Mortality rates for patients who get heart bypass surgery have declined 31 percent since 2003, a new report shows. The mortality rate in 2010 was 2 percent, down from 2.91 percent in 2003, according to the Office of Statewide Health Planning and Development. There were 251 deaths among 12,548 heart bypass surgeries performed in 2010. The report shows expected outcome ranges for hospitals that do a lot of the procedures.

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Trading for healthcare services
Healthcare Finance News

If there is one sure way to beat the high cost of offering healthcare benefits, it is to not pay for it. At least, not directly.

That is the strategy for a growing number of small businesses that are bartering to get healthcare services they otherwise couldn’t afford. It’s a strategy that also offers benefits for the healthcare businesses providing the services.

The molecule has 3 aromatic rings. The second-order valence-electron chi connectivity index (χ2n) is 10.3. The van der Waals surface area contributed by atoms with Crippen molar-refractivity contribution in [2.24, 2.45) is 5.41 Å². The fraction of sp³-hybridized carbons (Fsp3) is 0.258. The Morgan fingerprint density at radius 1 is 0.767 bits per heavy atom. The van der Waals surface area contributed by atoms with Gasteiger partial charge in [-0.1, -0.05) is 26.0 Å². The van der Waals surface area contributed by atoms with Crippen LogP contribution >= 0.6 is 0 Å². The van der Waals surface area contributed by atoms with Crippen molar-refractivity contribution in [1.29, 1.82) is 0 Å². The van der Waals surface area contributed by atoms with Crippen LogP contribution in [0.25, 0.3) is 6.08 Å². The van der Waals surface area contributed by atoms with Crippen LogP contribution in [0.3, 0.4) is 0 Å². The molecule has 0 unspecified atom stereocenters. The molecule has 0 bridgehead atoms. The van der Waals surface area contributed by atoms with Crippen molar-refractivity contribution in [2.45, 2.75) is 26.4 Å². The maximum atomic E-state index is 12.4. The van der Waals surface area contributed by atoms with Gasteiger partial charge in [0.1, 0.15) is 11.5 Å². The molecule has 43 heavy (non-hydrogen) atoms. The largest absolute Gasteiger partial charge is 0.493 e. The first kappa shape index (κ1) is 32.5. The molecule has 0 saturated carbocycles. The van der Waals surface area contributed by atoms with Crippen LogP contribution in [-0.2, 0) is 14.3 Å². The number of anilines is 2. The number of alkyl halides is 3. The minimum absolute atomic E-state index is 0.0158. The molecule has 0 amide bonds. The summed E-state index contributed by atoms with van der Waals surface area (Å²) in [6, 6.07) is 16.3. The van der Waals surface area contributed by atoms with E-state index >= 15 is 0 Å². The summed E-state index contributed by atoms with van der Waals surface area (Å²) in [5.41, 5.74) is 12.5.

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Bypass report questions three local hospitals
San Diego Union-Tribune

The state’s latest heart bypass report, which seeks to assess performance on the state’s largest single source of adult hospital admissions, says three local hospitals and two local surgeons had higher mortality or stroke rates than their peers statewide. The report, published by the Office of Statewide Health Planning & Development, rated 120 hospitals and 271 surgeons against the statewide average for coronary artery bypass graft surgeries performed in 2010.

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County agencies readying for health care reform deluge
Ventura County Star

Nearly 50,000 more Ventura County residents people could receive Medi-Cal services under federal health care reform in a deluge starting Jan. 1, county officials projected Tuesday.

The expansion of the state and federally funded program for low-income residents means Medi-Cal in the area could grow from 113,000 residents to 150,000 or 160,000 by the middle of 2015, officials told the county Board of Supervisors in a session on the Affordable Care Act.

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Health insurer WellPoint’s 1Q profit rises 3 pct